Had this been in a cinema or a restaurant, we would have simply left if the content were too violent or sexual for a preschooler and a second grader. Cruising at 30,000 feet, leaving was not an option. —Customer complaint
Complaints about airline services are nothing new, but one family's story about a flight diversion caused by concerns about the appropriateness of an in-flight movie has United Airlines reviewing its entertainment policy.
In a passenger report published in a series of airline-focused articles in The Atlantic, two parents and their sons, ages 4 and 8, were flying from Denver to Baltimore in February. The in-flight entertainment, the parents said, was Tyler Perry's "Alex Cross," which United's in-flight magazine says contains "adult themes."
According to OK.com, "Alex Cross" has a 16-plus rating and tells the story of a Detroit detective hunting a serial killer and working to stem his own violent urges.
Because the movie was being shown on drop-down screens above the seats, the parents asked two flight attendants if they could turn off the monitor, the complaint stated. They were told it would be impossible.
"The first flight attendant also claimed that the screen could not be folded up independently (which it clearly could) and that even if it could, she would still not authorize closing it because of the passengers sitting behind us," the complaint said. "At this point, the passengers behind us spoke up and agreed the content was inappropriate for children and announced it would not bother them at all to switch it off. Both the flight attendants, and later the purser, claimed that they have no authority or ability to change or turn off the movie."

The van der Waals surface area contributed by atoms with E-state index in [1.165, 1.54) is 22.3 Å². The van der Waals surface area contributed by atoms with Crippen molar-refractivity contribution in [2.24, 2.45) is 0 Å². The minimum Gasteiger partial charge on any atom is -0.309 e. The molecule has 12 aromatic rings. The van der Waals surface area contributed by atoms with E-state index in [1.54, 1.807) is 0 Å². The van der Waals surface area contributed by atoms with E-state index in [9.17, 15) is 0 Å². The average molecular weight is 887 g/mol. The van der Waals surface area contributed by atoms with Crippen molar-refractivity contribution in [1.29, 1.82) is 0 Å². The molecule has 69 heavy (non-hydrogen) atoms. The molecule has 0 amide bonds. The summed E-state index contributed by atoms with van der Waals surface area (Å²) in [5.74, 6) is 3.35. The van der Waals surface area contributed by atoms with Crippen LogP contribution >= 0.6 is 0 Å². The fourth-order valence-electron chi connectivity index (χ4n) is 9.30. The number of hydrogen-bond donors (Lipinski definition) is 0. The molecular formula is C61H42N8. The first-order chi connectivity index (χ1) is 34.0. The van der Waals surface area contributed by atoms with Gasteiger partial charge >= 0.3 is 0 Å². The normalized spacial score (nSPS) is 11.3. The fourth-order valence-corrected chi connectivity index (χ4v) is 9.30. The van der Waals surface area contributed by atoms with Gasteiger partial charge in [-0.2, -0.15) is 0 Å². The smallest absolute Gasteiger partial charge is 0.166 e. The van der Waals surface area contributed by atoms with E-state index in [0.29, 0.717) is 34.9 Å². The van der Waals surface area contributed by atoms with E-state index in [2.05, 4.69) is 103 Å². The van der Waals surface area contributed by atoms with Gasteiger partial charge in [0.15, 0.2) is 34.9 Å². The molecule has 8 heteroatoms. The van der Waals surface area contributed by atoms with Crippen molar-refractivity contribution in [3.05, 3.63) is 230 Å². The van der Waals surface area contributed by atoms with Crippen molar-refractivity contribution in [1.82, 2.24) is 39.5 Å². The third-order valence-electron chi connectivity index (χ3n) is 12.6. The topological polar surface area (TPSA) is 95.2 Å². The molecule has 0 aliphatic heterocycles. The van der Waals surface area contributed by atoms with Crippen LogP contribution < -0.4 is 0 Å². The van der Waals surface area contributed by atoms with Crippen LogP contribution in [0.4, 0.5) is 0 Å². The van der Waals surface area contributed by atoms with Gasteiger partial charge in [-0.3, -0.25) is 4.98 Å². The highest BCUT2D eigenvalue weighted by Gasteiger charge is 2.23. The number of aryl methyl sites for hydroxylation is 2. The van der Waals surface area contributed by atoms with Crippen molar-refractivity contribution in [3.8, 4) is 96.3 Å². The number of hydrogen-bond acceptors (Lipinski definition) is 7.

During the incident, the parents asked if the captain had authority to address the issue, and later for the captain's name.
"Throughout these interactions the atmosphere was collegial, no voices were raised, and no threats, implicit or explicit, of any kind were made," the complaint said.
However, according to the report, more than an hour later the captain announced that the flight would be diverted to Chicago due to "security concerns." Upon landing in Chicago, a police officer came on board and asked the family to disembark.
"After we were interviewed (for less than 5 minutes), our identities and backgrounds checked, we were booked on the next flight to (Baltimore), and had to linger in the terminal for hours with our exhausted and terrified little boys," the report concluded. "Everyone involved: The FBI agent, the police officers, United employees, the passengers around us and (we were told) some of the crew, were incredulous, and explicit in their condemnation of (the captain's) actions."
The incident raised the issue of abuse of power by airline captains, the parents wrote after the fact, but also the issue of United's decision "to inflict upon minors grossly inappropriate cinematic content, without parents or guardians having the ability to opt out."
"Had this been in a cinema or a restaurant, we would have simply left if the content were too violent or sexual for a preschooler and a second grader. Cruising at 30,000 feet, leaving was not an option," the parents said.
United Airlines released brief a statement about the incident.
"United flight 638 from Denver to Baltimore diverted to Chicago O'Hare after the crew reported a disturbance involving a passenger. The flight landed without incident and the customers were removed from the flight," the statement said. "We reaccomodated the customers on the next flight to Baltimore and have since conducted a full review of our in-flight entertainment."